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What to Say to Parents of a Dying Child

What to Say to Family of Terminally Ill Child

Recently I learned that a friends child was dying. Their 15 year old son was in the last stages of untreatable cancer. The son had been successfully treated and was in remission for a year. Then they found out the horrible news that not only had the cancer come back, it had spread and was now terminal and inoperable.

Their son wanted his life to be as normal as possible so they kept the diagnosis secret from his friends and family. I can only imagine what it would be like to keep a secret like this. We only found out that the cancer had returned when he became too weak to continue school. At this time the family told his classmates and friends that he didn't have much time left. This page came about from my awkwardness in not knowing what to say when a child is dying. How can you help a family that knows their child is dying?

What Do You Say When a Child is Dying?

What to Say to Family of Terminally Ill Child

I was overcome with grief when I found out, as their son was close in age to my son. I couldn't bear the thought of the death of one of my children and felt very deeply the pain the parents must be going through. I wanted to reach out to the family but felt an awkwardness in it, because I didn't know what to say or do to help ease their pain.

If your child is dying would you want everyone reminding you of it when they saw you? I wanted to express my sadness to the parents but that would probably bring on tears for both of us. Added to that, the family had been keeping this tremendous secret for months. Remember to be a listener and allow the parents to express their grief and bereavement to you. Sometimes parents feel they need to keep silent while others express their grief to them.

Bereavement Gifts - Memory Gifts of a Dying Child

Hearing the News That Your Child is Dying

Consoling Parents Grieving for Children After a Cancer Diagnosis

Normally the grieving process starts when we hear someone has died, however in the case of cancer and other life-threatening illnesses, grieving starts when you get the diagnosis that the cancer has spread and is inoperable. Being told that your child is dying is the worst news a parent can hear. The worst has already happened and their grief begins immediately.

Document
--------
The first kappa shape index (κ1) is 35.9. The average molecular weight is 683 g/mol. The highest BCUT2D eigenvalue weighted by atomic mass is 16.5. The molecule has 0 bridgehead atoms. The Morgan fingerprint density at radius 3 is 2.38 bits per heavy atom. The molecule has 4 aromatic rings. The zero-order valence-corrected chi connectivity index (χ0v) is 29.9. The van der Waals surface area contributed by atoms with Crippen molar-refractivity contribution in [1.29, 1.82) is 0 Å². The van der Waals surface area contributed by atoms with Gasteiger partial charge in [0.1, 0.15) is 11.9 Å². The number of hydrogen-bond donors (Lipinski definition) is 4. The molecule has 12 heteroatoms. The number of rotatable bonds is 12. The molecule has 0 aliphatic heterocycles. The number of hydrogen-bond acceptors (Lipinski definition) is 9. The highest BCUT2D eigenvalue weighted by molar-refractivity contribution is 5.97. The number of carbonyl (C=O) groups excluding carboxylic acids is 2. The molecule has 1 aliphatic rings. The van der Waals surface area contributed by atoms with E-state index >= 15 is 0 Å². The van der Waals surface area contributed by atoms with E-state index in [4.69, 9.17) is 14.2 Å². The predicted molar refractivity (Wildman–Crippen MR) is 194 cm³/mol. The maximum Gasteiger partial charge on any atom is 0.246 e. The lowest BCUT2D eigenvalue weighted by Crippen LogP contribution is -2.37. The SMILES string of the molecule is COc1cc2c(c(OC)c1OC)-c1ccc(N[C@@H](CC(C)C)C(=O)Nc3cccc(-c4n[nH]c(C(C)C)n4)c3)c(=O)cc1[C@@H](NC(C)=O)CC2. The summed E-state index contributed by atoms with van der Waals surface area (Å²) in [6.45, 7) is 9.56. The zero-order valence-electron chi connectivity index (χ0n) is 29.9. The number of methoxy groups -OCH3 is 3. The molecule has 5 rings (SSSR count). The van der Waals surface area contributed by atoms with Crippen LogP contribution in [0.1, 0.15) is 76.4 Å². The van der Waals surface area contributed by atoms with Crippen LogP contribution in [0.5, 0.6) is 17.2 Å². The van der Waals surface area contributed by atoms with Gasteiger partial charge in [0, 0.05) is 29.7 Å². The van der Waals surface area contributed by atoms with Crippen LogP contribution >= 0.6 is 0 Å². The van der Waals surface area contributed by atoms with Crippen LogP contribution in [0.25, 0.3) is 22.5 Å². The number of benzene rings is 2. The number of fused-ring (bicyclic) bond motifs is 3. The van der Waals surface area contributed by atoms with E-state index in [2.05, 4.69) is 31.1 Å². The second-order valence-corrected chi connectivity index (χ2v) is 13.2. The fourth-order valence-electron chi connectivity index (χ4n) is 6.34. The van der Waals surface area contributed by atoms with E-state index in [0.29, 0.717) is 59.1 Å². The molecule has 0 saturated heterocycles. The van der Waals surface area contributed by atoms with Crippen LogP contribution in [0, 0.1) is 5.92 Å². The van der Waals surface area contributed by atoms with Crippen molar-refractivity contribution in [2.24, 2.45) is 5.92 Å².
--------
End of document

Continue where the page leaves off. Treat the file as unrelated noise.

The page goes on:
Know that for the parents who are providing end of life care for a child, the news is already as bad as it gets, so you can't make it any worse by what you say. Being emotional shows you care and can connect with their feelings, especially when you are a parent yourself. It's more hurtful when people avoid the parents because they don't know what to say. Parents wish people would say something rather than nothing, It hurts when they see people crossing the street in order to avoid talking to them.

Comfort the Parents With Memories

Share Pictures, Stories, and Videos With the Grieving Parents

Sharing your memories and stories of the child can be wonderfully comforting for the parents, especially if it's memories about the child the parents may have forgotten about. A funny story, a forgotten memory, or anything that documents their child's life are a precious gift to bereaved parents. Help them celebrate the life of their child and write down the memories so the parents have something to look back upon and to hold onto. If you have any videos, pictures, blogs, or journals, share them because the parent may not know about them.

How to Help a Friend With a Dying Child

Is There Anything I Can Do?

One of the first things we do to support people in times of need is say, "Is there anything I can do?". Unfortunately that can be a problem because the parents are so focused on spending time with the child, and traveling back and forth to the hospital, they are too overwhelmed to come up with what needs to be done. The mundane chores take up precious time that they could be spending with their child, so offer to do laundry, shopping, or cook meals, etc. That way the family is relieved of the burden of chores and trying to figure out what people can do to help.